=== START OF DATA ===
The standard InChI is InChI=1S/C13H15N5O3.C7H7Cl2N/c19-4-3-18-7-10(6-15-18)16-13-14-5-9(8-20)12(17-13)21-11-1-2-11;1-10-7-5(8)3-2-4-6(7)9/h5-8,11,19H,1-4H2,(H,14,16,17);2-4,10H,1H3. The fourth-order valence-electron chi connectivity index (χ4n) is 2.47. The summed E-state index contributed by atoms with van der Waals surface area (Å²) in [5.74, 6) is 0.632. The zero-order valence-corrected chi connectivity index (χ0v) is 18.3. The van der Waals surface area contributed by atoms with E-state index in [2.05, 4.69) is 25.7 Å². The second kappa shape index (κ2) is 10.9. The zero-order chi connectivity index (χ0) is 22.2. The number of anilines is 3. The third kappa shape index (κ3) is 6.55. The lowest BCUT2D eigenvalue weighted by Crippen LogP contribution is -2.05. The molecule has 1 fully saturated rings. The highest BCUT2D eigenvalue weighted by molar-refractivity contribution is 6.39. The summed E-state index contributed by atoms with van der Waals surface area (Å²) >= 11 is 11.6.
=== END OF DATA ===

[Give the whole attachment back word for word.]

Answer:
The standard InChI is InChI=1S/C13H15N5O3.C7H7Cl2N/c19-4-3-18-7-10(6-15-18)16-13-14-5-9(8-20)12(17-13)21-11-1-2-11;1-10-7-5(8)3-2-4-6(7)9/h5-8,11,19H,1-4H2,(H,14,16,17);2-4,10H,1H3. The fourth-order valence-electron chi connectivity index (χ4n) is 2.47. The summed E-state index contributed by atoms with van der Waals surface area (Å²) in [5.74, 6) is 0.632. The zero-order valence-corrected chi connectivity index (χ0v) is 18.3. The van der Waals surface area contributed by atoms with E-state index in [2.05, 4.69) is 25.7 Å². The second kappa shape index (κ2) is 10.9. The zero-order chi connectivity index (χ0) is 22.2. The number of anilines is 3. The third kappa shape index (κ3) is 6.55. The lowest BCUT2D eigenvalue weighted by Crippen LogP contribution is -2.05. The molecule has 1 fully saturated rings. The highest BCUT2D eigenvalue weighted by molar-refractivity contribution is 6.39. The summed E-state index contributed by atoms with van der Waals surface area (Å²) >= 11 is 11.6.